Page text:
Essentially, each recursive invocation of the inner function uses set operations to glean the next set of dependent attributes implied by two structures. The first structure is the invariant set of FDs (“fdependencies”) as passed into the outer function. Second, the inner function’s parameter (“attrClosureSet”): the set of already captured attributes, acting as the source of possible determinant combinations. This set is initialized from parameter “closureAttrs”.

At each recursive step, if new (dependent) attributes are added to the closure, iteration continues. If not, the inner function returns the closure to the outer. The outer then returns a two-tuple consisting of the closure plus the Boolean decision as to whether the initial attribute set attrClosure is a superkey for the relation.

The dependencies input, “fdependencies”, mirrors the dependency diagram (Figure 5):

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Figure 7. Sample structuring of functional dependencies in Scala

The input dependencies for this implementation are irreducible, meaning it meets these criteria: a) right-irreducible: each dependent is a singleton; b) left-irreducible: each determinant set is minimal; and c) there are no trivial FDs (A → subset(A)) or FDs derivable from other FDs. In this implementation, c) is waivable. For any implantation, b) is required.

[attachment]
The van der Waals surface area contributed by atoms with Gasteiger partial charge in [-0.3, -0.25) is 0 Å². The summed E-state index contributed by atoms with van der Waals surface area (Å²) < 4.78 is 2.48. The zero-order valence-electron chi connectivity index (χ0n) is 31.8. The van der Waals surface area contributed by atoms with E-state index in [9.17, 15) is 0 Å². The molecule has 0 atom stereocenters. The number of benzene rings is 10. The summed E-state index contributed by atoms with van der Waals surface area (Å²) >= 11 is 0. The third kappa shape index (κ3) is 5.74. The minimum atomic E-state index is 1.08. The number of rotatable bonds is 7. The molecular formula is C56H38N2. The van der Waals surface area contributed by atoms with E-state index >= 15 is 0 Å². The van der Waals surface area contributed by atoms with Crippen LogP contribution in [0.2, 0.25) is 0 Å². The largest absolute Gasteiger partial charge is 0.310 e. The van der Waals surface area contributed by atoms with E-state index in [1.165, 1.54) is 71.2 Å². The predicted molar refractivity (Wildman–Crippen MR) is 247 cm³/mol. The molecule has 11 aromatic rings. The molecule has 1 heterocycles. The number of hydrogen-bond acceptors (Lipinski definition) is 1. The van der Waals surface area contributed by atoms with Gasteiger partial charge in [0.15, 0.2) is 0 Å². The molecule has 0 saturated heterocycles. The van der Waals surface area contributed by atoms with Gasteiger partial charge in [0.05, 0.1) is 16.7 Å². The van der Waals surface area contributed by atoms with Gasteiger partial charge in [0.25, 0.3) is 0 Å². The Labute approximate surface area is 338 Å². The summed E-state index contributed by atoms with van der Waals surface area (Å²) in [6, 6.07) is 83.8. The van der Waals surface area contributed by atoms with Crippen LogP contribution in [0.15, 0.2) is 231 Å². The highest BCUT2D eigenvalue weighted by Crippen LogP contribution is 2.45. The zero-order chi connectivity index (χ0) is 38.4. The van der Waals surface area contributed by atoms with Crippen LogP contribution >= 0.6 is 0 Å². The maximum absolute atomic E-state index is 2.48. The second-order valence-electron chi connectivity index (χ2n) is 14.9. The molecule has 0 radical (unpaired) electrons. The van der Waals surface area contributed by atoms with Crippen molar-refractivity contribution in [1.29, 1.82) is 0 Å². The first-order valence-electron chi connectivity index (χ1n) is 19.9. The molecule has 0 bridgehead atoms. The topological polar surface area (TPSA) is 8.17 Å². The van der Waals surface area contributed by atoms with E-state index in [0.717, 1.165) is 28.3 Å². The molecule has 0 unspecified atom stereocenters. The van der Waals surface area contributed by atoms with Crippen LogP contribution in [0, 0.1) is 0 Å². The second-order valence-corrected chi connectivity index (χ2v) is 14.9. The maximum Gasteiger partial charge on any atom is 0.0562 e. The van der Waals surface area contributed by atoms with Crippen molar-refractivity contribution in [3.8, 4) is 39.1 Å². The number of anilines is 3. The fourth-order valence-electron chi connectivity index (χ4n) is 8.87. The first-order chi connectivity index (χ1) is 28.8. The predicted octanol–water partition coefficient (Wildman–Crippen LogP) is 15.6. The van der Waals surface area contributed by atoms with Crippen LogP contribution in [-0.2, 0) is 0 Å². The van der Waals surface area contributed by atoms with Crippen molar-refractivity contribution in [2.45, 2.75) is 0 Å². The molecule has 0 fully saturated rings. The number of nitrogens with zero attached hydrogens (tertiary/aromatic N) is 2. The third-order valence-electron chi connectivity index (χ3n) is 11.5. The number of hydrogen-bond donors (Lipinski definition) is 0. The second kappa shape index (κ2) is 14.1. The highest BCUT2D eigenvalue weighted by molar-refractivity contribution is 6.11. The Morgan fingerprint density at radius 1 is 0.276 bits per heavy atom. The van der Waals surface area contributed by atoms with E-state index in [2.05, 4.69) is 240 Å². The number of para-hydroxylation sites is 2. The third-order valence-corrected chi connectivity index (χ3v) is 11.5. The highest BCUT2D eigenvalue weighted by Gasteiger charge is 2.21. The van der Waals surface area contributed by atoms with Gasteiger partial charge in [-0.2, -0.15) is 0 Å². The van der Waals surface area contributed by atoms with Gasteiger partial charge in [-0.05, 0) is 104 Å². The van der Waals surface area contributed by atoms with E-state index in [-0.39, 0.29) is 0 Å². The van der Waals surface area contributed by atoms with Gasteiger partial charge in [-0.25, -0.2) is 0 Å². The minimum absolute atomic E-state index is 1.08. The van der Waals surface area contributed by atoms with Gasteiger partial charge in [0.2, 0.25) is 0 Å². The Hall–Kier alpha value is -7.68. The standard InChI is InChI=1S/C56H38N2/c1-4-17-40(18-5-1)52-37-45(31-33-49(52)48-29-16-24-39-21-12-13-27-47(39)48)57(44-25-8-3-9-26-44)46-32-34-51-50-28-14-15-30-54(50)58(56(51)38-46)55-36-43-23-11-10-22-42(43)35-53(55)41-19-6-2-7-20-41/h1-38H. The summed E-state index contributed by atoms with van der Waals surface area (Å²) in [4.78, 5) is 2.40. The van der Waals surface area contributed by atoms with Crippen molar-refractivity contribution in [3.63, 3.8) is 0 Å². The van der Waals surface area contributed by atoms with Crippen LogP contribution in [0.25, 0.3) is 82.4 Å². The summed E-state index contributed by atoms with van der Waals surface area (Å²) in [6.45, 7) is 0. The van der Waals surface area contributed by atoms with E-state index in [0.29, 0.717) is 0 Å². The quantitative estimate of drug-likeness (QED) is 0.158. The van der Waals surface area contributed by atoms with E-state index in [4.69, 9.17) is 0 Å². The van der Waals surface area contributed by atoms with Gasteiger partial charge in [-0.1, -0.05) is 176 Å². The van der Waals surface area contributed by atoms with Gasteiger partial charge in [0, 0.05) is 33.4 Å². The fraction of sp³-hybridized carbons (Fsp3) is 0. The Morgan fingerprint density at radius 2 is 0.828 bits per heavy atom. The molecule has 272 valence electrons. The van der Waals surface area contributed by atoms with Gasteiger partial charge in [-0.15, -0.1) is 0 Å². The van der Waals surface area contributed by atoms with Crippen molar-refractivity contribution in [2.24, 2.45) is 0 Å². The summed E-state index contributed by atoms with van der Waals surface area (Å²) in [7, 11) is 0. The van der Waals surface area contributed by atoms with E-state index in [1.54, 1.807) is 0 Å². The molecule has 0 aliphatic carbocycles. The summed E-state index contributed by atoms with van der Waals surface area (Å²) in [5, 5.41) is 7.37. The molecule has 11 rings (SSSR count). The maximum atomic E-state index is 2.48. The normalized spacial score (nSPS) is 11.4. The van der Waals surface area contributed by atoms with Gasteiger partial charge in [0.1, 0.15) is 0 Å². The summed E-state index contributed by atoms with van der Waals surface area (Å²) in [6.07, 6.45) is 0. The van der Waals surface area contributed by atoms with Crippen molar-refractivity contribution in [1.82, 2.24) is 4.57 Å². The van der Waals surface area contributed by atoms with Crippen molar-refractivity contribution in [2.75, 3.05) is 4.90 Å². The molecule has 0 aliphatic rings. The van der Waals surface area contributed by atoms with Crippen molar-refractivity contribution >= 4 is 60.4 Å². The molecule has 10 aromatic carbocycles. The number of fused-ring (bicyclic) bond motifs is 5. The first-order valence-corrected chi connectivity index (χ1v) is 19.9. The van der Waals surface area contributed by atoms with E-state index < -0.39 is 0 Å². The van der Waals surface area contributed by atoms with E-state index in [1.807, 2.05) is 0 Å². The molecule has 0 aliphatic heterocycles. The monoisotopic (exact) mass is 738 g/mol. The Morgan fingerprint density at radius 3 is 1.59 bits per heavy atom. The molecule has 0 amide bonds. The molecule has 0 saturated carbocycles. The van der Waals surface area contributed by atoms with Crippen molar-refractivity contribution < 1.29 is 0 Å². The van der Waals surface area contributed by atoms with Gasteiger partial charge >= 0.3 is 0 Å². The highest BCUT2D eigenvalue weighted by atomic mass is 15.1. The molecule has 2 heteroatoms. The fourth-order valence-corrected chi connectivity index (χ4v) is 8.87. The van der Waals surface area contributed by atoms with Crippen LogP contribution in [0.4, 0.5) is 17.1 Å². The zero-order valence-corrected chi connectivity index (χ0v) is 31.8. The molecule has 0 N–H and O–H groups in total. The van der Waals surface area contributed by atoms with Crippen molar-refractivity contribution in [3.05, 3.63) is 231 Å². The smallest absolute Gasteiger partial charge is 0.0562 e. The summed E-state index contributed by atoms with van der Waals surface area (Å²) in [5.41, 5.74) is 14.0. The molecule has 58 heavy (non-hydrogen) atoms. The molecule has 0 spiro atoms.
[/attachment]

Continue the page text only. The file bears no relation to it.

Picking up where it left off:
Beyond the design stage, functional diagrams and this algorithm can be instrumental in tracking down FD data errors in tables, e.g. via a Spark application.

Sample run readouts are deferred for the next section.

Solution Space

The series began with the stated goal of transforming a normalized SQL Server schema (Figure 4) into a Cassandra table designed for this access pattern:

Qk Find listings for a realtor company in a city

Realtors and cities are in a m:n relationship, so their ordering in the key doesn’t matter.

The solutions can reference the results of applying the FD set in Figure 5 and initial attribute sets to the closure function in Figure 4.

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Figure 8a. Sample closure runs (eclipse software)

Incidentally, Scala runs in PowerShell; see readme.txt file included in the downloads for instructions on installing and using Scala.

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Figure 8b. Sample closure runs

I’ll repeat a central point. The closure is an important method for deciding whether and which attributes need be appended to the primary key for “uniqueness”: i.e. to cover all attributes using minimal collections. This is not the same as making the key unique; the Cassandra key is always unique. Collection types make this possible. If the key were R, e.g., its singleton row would have collections structured over combinations of CS-Y and L and their related attributes. You saw this in Part II.